Perceiving and manipulating 3D articulated objects (e.g., cabinets, doors) in human environments is an important yet challenging task for future home-assistant robots. The space of 3D articulated objects is exceptionally rich in their myriad semantic categories, diverse shape geometry, and complicated part functionality. Previous works mostly abstract kinematic structure with estimated joint parameters and part poses as the visual representations for manipulating 3D articulated objects. In this paper, we propose object-centric actionable visual priors as a novel perception-interaction handshaking point that the perception system outputs more actionable guidance than kinematic structure estimation, by predicting dense geometry-aware, interaction-aware, and task-aware visual action affordance and trajectory proposals. We design an interaction-for-perception framework VAT-Mart to learn such actionable visual representations by simultaneously training a curiosity-driven reinforcement learning policy exploring diverse interaction trajectories and a perception module summarizing and generalizing the explored knowledge for pointwise predictions among diverse shapes. Experiments prove the effectiveness of the proposed approach using the large-scale PartNet-Mobility dataset in SAPIEN environment and show promising generalization capabilities to novel test shapes, unseen object categories, and real-world data.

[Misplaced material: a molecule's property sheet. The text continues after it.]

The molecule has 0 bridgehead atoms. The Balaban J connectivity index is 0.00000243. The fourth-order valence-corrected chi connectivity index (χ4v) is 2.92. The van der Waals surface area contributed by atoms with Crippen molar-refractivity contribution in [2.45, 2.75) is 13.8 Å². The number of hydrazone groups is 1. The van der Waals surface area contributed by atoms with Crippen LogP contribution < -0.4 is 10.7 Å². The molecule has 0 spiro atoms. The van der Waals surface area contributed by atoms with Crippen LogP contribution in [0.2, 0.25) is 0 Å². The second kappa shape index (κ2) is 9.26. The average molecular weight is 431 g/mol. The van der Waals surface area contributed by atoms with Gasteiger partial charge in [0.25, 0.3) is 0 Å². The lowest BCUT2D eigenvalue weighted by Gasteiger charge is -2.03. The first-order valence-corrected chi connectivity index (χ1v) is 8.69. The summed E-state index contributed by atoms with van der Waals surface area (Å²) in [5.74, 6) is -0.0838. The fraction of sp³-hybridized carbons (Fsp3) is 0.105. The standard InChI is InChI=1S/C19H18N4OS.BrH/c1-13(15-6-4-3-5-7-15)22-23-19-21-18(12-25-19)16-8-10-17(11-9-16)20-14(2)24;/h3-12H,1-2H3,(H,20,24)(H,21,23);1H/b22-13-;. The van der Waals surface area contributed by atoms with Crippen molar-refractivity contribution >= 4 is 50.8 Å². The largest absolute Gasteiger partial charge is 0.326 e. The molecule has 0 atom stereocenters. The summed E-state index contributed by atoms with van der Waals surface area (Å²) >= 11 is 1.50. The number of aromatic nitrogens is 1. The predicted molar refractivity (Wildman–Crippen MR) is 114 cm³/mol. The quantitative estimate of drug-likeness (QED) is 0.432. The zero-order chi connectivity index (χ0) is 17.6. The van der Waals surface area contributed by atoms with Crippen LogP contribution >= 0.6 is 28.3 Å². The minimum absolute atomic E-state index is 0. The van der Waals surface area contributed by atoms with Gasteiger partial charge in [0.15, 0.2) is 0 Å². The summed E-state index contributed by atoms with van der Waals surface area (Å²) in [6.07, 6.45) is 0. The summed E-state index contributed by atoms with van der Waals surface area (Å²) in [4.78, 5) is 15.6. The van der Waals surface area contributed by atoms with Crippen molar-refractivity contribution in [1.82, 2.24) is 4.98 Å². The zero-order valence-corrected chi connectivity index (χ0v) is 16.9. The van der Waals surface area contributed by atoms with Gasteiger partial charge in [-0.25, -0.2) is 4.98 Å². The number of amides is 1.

Figure 1. Given an input 3D articulated object (a), we propose a novel perception-interaction handshaking point for robotic manipulation tasks - object-centric actionable visual priors, including per-point visual action affordance predictions (b) indicating where to interact, and diverse trajectory proposals (c) for selected contact points (marked with green dots) suggesting how to interact.
Figure 2. Our proposed VAT-MART framework is composed of an RL policy (left) exploring interaction trajectories and a perception system (right) learning the desired actionable visual priors. We build bidirectional supervisory channels between the two parts: 1) the RL policy collects data to supervise the perception system, and 2) the perception system produces curiosity feedbacks encouraging the RL networks to explore diverse solutions.
Figure 3. We show qualitative results of the actionability prediction and trajectory proposal modules. In each result block, from left to right, we present the input shape with the task, the predicted actionability heatmap, and three example trajectory proposals at a selected contact point.
Figure 4. We present qualitative analysis of the learned trajectory scoring module. In each result block, from left to right, we show the input shape with the task, the input trajectory with its close-up view, and our network predictions of success likelihood applying the trajectory over all the points.
Figure 5. Left: qualitative analysis of the trajectory scoring prediction (each column shares the same task; every row uses the same trajectory); Middle: promising results testing on real-world data (from left to right: input, affordance prediction, trajectory proposals); Right: real-robot experiment.
We would like to thank Yourong Zhang for setting up ROS environment and helping in real robot experiments.